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oh my, i feel like such a ditz. i'm sorry if got on your nerves... i'm always overlooking how things are worded. i imagined the distance being the distance the rock travelled, not including the displacement of my body:(

*yikes*

i'll rework it and let you guys know how it goes, lol...
 
  • #8
arildno
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To give you a further hint:
Remember that the SPEED of the rock contains both the horizontal&vertical velocity components of it!
Thus, when you are given that the initial speed of the rock is 12m/s, you have to make one of the following interpretations:
1. This is the speed the rock has relative to YOU. This results in nasty implicit expressions

2. 12m/s is the initial speed the rock has relative to the GROUND. This makes your problem relatively easy to solve.

So, choose interpretation 2.
In this case, when solving the rock problem, you have:
[tex]v_{0}=12.0,v_{x,0}=v_{0}\cos\theta_{0},v_{y,0}=v_{0}\sin\theta_{0}[/tex]
where the initial velocity components are determined up to a sine or cosine of the sought launch angle [itex]\theta_{0}[/itex]
 
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  • #9
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Alrighty, I'm working on this problem as well. However, I'm running into a good bit of problem.

I solved time to be [tex]t=\frac{12sin\Theta}{g}[/tex], and [tex]V_{0x}[/tex] to be [tex]12cos\theta [/tex]. But now, I'm running into a bit of a problem.

When i try to plus these values into the equation [tex]x= x_0 + V_{0x} t[/tex], I wind up with [tex]11.6=cos\theta * sin \theta[/tex], and haven't the slightest clue where I went wrong or what to do to fix it. Any pointers would be greatly appriciated.
 
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  • #10
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Alrighty, I'm working on this problem as well. However, I'm running into a good bit of problem.

I solved time to be [tex]t=\frac{12sin\Theta}{g}[/tex], and [tex]V_{0x}[/tex] to be [tex]12cos\theta [/tex]. But now, I'm running into a bit of a problem.

When i try to plus these values into the equation [tex]x= x_0 + V_{0x} t[/tex], I wind up with [tex]11.6=cos\theta * sin \theta[/tex], and haven't the slightest clue where I went wrong or what to do to fix it. Any pointers would be greatly appriciated.
Luke, i'm having the same problem too. I'm a little lost. I read through this whole post plenty of times and i still can't figure it out.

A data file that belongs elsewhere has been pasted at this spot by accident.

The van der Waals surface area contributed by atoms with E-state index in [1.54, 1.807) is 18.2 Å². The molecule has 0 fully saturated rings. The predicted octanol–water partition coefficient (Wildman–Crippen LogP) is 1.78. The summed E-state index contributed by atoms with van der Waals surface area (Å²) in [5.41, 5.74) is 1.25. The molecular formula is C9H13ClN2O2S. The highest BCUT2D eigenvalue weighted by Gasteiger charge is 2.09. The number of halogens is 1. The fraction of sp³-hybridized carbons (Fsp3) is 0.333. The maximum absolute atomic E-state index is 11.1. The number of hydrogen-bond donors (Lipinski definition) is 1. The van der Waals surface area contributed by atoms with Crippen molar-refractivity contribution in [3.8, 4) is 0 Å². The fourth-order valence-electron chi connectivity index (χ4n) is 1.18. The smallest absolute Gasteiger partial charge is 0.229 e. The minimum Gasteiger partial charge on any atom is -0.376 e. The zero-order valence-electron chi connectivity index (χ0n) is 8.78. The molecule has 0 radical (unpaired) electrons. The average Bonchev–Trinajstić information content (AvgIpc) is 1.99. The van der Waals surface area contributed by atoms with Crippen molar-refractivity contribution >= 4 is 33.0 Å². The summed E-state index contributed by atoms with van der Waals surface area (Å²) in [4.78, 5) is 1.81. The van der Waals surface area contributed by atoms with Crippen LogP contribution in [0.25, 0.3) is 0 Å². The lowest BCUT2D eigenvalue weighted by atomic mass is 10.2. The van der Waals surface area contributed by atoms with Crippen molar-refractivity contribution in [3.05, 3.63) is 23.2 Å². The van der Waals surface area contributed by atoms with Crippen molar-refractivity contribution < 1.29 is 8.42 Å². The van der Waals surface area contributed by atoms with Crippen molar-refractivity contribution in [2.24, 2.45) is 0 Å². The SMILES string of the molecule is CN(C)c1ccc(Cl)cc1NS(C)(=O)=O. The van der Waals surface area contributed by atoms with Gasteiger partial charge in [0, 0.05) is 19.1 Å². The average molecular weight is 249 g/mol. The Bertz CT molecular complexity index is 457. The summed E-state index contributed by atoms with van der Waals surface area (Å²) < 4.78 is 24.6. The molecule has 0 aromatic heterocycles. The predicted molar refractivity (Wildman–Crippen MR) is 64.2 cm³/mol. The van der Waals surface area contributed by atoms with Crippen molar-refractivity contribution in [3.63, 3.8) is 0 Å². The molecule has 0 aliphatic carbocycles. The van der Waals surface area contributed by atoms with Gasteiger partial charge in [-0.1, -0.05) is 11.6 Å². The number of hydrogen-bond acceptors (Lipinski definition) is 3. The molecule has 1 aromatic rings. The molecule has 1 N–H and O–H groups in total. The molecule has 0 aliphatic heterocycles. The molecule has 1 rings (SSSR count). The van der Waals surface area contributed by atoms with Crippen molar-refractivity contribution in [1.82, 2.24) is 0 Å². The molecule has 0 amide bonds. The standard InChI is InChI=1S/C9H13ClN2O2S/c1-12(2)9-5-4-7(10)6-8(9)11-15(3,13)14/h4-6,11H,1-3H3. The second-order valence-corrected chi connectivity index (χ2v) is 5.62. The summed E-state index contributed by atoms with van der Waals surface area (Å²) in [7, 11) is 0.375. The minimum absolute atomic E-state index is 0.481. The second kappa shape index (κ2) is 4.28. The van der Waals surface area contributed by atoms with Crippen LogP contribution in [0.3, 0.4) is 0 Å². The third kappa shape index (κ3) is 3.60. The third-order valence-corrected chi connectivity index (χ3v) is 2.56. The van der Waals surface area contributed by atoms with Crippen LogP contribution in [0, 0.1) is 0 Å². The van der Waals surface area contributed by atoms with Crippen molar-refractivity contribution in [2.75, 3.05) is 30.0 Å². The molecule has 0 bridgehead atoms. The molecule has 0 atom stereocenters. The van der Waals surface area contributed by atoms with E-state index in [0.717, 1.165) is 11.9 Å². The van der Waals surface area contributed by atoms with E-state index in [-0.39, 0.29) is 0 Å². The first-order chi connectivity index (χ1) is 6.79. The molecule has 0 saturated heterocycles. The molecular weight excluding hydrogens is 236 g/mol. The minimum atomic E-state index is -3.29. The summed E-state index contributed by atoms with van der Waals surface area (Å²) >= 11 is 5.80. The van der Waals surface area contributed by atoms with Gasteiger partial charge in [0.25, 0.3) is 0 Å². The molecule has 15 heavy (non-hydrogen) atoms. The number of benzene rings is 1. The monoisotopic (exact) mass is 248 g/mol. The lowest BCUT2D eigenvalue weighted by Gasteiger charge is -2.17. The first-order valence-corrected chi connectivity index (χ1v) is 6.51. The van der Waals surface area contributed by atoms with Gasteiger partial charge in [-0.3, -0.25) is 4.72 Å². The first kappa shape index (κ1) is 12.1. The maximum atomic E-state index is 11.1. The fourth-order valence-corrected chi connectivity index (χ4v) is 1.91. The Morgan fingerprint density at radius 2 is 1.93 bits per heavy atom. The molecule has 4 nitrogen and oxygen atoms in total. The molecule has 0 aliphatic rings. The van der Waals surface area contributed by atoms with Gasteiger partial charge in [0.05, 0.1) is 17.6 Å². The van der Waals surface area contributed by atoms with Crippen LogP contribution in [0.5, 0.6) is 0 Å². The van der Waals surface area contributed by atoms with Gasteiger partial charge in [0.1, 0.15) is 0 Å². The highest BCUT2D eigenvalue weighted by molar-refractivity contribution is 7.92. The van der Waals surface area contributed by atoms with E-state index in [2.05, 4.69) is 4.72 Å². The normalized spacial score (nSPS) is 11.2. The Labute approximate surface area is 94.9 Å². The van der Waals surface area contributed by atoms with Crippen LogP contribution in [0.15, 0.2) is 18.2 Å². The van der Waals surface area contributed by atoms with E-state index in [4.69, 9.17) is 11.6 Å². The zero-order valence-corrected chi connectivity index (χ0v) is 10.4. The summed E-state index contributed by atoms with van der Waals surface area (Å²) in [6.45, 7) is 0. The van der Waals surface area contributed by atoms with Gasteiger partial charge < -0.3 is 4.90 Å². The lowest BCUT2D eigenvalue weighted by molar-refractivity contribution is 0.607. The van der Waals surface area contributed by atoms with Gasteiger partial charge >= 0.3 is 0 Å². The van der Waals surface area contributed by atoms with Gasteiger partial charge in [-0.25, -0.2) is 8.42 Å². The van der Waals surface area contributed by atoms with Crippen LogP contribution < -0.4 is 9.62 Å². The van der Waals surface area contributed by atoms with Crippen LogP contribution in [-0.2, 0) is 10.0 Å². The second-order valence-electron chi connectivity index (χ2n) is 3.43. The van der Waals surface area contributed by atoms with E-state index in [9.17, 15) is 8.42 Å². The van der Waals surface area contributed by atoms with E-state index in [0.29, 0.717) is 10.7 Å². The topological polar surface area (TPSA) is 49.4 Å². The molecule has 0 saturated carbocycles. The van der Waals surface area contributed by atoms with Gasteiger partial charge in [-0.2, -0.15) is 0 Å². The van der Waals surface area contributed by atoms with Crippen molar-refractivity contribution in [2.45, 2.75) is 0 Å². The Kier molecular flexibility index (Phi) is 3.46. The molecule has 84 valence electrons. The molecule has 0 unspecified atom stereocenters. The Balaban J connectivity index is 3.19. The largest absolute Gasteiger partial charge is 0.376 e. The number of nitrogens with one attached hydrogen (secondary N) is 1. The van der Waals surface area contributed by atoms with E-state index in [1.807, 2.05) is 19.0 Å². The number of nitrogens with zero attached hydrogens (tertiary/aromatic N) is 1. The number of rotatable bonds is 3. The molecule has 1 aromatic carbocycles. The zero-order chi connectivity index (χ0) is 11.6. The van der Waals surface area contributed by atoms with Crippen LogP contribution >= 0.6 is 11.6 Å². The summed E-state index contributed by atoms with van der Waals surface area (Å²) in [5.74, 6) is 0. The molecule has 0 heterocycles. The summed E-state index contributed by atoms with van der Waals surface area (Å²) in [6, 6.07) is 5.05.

• #11
Doc Al
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I solved time to be [tex]t=\frac{12sin\Theta}{g}[/tex], and [tex]V_{0x}[/tex] to be [tex]12cos\theta [/tex].
Is that the total time that it's in the air?

But now, I'm running into a bit of a problem.

When i try to plus these values into the equation [tex]x= x_0 + V_{0x} t[/tex], I wind up with [tex]11.6=cos\theta * sin \theta[/tex], and haven't the slightest clue where I went wrong or what to do to fix it.
Hint: Review your trig identities; you can replace [tex]cos\theta * sin \theta[/tex] with a single trig function. (You are almost there! :wink: )
 
  • #12
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Is that the total time that it's in the air?


Hint: Review your trig identities; you can replace [tex]cos\theta * sin \theta[/tex] with a single trig function. (You are almost there! :wink: )
I do believe it should be the total time in the air. I solved that from [tex]v_y = v_y0 - gt [/tex] , so...Yes, yes it should be the total time in the air.

As for sin*cos, that can be rewritten as [tex]sin(2\theta)= 2sin\theta*cos\theta[/tex], yes? Maybe my algebra/trig is a bit rusty, but I keep getting domain errors and it is making my TI-89 cry...as well as myself.
 
  • #13
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I guess I should write out what i'm doing so you can steer me in the right direction, haha. Because of the aforementioned identity, i multiplied both sides by 2- giving me [tex]23.6=2sin\theta*cos\theta[/tex], then rewrote it as [tex]23.6=sin(2\theta)[/tex]. From here, my first instinct would be to take the inverse sin of 23.6, but that is a domain error in a big way. SO...help? PS, thanks for the help so far.
 
  • #14
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I guess I should write out what i'm doing so you can steer me in the right direction, haha. Because of the aforementioned identity, i multiplied both sides by 2- giving me [tex]23.6=2sin\theta*cos\theta[/tex], then rewrote it as [tex]23.6=sin(2\theta)[/tex]. From here, my first instinct would be to take the inverse sin of 23.6, but that is a domain error in a big way. SO...help? PS, thanks for the help so far.